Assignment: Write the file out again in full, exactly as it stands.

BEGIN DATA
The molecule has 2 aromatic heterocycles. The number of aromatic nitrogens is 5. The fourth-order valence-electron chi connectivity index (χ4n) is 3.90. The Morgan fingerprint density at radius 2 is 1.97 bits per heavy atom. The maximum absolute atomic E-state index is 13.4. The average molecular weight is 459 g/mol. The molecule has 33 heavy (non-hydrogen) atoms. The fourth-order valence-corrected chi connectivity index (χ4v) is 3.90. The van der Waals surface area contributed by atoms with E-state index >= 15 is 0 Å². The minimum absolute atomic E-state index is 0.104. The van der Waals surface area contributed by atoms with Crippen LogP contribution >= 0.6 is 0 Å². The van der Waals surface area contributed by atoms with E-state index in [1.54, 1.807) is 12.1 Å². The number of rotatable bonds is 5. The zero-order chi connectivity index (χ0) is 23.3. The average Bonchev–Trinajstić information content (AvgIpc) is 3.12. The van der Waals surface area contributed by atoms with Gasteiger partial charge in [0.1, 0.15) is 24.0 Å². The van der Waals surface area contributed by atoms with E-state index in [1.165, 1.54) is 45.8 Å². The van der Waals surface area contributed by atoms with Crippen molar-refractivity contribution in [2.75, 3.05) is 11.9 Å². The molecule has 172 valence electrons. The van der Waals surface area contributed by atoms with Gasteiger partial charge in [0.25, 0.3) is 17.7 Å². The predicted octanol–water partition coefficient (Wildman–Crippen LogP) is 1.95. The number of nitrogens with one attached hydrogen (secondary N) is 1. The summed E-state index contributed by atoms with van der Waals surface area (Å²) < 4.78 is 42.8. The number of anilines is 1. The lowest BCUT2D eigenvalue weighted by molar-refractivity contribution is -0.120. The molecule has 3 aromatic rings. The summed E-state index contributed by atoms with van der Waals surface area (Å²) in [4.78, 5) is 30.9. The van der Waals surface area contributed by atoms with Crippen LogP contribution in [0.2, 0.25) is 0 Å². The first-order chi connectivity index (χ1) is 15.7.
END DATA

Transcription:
The molecule has 2 aromatic heterocycles. The number of aromatic nitrogens is 5. The fourth-order valence-electron chi connectivity index (χ4n) is 3.90. The Morgan fingerprint density at radius 2 is 1.97 bits per heavy atom. The maximum absolute atomic E-state index is 13.4. The average molecular weight is 459 g/mol. The molecule has 33 heavy (non-hydrogen) atoms. The fourth-order valence-corrected chi connectivity index (χ4v) is 3.90. The van der Waals surface area contributed by atoms with E-state index >= 15 is 0 Å². The minimum absolute atomic E-state index is 0.104. The van der Waals surface area contributed by atoms with Crippen LogP contribution >= 0.6 is 0 Å². The van der Waals surface area contributed by atoms with E-state index in [1.54, 1.807) is 12.1 Å². The number of rotatable bonds is 5. The zero-order chi connectivity index (χ0) is 23.3. The average Bonchev–Trinajstić information content (AvgIpc) is 3.12. The van der Waals surface area contributed by atoms with Gasteiger partial charge in [0.1, 0.15) is 24.0 Å². The van der Waals surface area contributed by atoms with E-state index in [1.165, 1.54) is 45.8 Å². The van der Waals surface area contributed by atoms with Crippen molar-refractivity contribution in [2.75, 3.05) is 11.9 Å². The molecule has 172 valence electrons. The van der Waals surface area contributed by atoms with Gasteiger partial charge in [0.25, 0.3) is 17.7 Å². The predicted octanol–water partition coefficient (Wildman–Crippen LogP) is 1.95. The number of nitrogens with one attached hydrogen (secondary N) is 1. The summed E-state index contributed by atoms with van der Waals surface area (Å²) < 4.78 is 42.8. The number of anilines is 1. The lowest BCUT2D eigenvalue weighted by molar-refractivity contribution is -0.120. The molecule has 3 aromatic rings. The summed E-state index contributed by atoms with van der Waals surface area (Å²) in [4.78, 5) is 30.9. The van der Waals surface area contributed by atoms with Crippen LogP contribution in [0.2, 0.25) is 0 Å². The first-order chi connectivity index (χ1) is 15.7.